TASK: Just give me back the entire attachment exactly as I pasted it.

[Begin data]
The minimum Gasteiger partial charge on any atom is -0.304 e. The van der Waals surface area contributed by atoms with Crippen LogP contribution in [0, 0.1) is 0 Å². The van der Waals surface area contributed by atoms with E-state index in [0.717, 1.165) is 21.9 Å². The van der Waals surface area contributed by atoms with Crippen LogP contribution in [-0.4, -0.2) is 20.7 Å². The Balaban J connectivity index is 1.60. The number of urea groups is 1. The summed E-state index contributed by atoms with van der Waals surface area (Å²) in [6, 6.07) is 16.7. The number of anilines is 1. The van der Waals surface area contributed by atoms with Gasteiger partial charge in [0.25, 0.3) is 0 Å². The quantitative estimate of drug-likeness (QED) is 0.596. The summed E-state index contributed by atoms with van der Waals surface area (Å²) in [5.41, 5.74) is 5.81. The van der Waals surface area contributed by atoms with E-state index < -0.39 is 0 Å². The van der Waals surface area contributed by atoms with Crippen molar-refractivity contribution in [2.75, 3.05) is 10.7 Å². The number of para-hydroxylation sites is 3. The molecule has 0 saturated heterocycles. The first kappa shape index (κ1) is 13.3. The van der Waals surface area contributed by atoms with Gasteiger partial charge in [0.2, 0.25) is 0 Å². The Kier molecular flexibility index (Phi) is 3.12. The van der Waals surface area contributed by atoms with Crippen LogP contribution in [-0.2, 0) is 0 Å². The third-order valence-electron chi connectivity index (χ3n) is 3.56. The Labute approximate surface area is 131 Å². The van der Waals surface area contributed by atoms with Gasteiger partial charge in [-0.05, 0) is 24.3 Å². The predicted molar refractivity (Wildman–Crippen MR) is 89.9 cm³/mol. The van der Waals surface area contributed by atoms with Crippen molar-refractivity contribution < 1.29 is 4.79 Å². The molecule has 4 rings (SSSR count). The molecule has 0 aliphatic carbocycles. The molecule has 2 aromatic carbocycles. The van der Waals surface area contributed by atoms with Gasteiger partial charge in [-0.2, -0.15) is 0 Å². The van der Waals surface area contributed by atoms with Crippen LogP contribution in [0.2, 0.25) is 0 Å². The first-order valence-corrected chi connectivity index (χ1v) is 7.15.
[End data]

The minimum Gasteiger partial charge on any atom is -0.304 e. The van der Waals surface area contributed by atoms with Crippen LogP contribution in [0, 0.1) is 0 Å². The van der Waals surface area contributed by atoms with E-state index in [0.717, 1.165) is 21.9 Å². The van der Waals surface area contributed by atoms with Crippen LogP contribution in [-0.4, -0.2) is 20.7 Å². The Balaban J connectivity index is 1.60. The number of urea groups is 1. The summed E-state index contributed by atoms with van der Waals surface area (Å²) in [6, 6.07) is 16.7. The number of anilines is 1. The van der Waals surface area contributed by atoms with Gasteiger partial charge in [0.25, 0.3) is 0 Å². The quantitative estimate of drug-likeness (QED) is 0.596. The summed E-state index contributed by atoms with van der Waals surface area (Å²) in [5.41, 5.74) is 5.81. The van der Waals surface area contributed by atoms with E-state index < -0.39 is 0 Å². The van der Waals surface area contributed by atoms with Crippen molar-refractivity contribution in [2.75, 3.05) is 10.7 Å². The number of para-hydroxylation sites is 3. The molecule has 0 saturated heterocycles. The first kappa shape index (κ1) is 13.3. The van der Waals surface area contributed by atoms with Gasteiger partial charge in [0.2, 0.25) is 0 Å². The Kier molecular flexibility index (Phi) is 3.12. The van der Waals surface area contributed by atoms with Crippen LogP contribution in [-0.2, 0) is 0 Å². The third-order valence-electron chi connectivity index (χ3n) is 3.56. The Labute approximate surface area is 131 Å². The van der Waals surface area contributed by atoms with Gasteiger partial charge in [-0.05, 0) is 24.3 Å². The predicted molar refractivity (Wildman–Crippen MR) is 89.9 cm³/mol. The van der Waals surface area contributed by atoms with Crippen molar-refractivity contribution < 1.29 is 4.79 Å². The molecule has 4 rings (SSSR count). The molecule has 0 aliphatic carbocycles. The molecule has 2 aromatic carbocycles. The van der Waals surface area contributed by atoms with Gasteiger partial charge in [-0.2, -0.15) is 0 Å². The van der Waals surface area contributed by atoms with Crippen LogP contribution in [0.2, 0.25) is 0 Å². The first-order valence-corrected chi connectivity index (χ1v) is 7.15.